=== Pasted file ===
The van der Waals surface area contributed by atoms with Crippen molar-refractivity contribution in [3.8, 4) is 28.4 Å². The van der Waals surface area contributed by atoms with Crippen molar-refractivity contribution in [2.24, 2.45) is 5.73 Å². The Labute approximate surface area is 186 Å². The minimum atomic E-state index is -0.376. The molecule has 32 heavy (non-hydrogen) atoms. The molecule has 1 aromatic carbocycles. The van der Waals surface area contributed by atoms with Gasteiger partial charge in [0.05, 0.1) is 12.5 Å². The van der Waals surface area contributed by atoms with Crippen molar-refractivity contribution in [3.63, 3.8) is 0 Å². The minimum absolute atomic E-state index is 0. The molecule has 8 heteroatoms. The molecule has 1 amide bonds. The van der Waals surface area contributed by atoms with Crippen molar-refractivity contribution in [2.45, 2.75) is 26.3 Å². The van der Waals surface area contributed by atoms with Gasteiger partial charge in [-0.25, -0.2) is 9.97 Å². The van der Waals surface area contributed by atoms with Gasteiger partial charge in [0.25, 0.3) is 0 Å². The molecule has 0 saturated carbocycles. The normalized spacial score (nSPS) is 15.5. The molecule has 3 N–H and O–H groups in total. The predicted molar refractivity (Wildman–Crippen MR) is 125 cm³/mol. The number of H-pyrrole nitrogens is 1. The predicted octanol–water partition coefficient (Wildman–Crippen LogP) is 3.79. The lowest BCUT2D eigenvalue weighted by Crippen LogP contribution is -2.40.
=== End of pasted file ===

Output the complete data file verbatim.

The van der Waals surface area contributed by atoms with Crippen molar-refractivity contribution in [3.8, 4) is 28.4 Å². The van der Waals surface area contributed by atoms with Crippen molar-refractivity contribution in [2.24, 2.45) is 5.73 Å². The Labute approximate surface area is 186 Å². The minimum atomic E-state index is -0.376. The molecule has 32 heavy (non-hydrogen) atoms. The molecule has 1 aromatic carbocycles. The van der Waals surface area contributed by atoms with Gasteiger partial charge in [0.05, 0.1) is 12.5 Å². The van der Waals surface area contributed by atoms with Crippen molar-refractivity contribution in [3.63, 3.8) is 0 Å². The minimum absolute atomic E-state index is 0. The molecule has 8 heteroatoms. The molecule has 1 amide bonds. The van der Waals surface area contributed by atoms with Crippen molar-refractivity contribution in [2.45, 2.75) is 26.3 Å². The van der Waals surface area contributed by atoms with Gasteiger partial charge in [-0.25, -0.2) is 9.97 Å². The van der Waals surface area contributed by atoms with Gasteiger partial charge in [0.25, 0.3) is 0 Å². The molecule has 0 saturated carbocycles. The normalized spacial score (nSPS) is 15.5. The molecule has 3 N–H and O–H groups in total. The predicted molar refractivity (Wildman–Crippen MR) is 125 cm³/mol. The number of H-pyrrole nitrogens is 1. The predicted octanol–water partition coefficient (Wildman–Crippen LogP) is 3.79. The lowest BCUT2D eigenvalue weighted by Crippen LogP contribution is -2.40.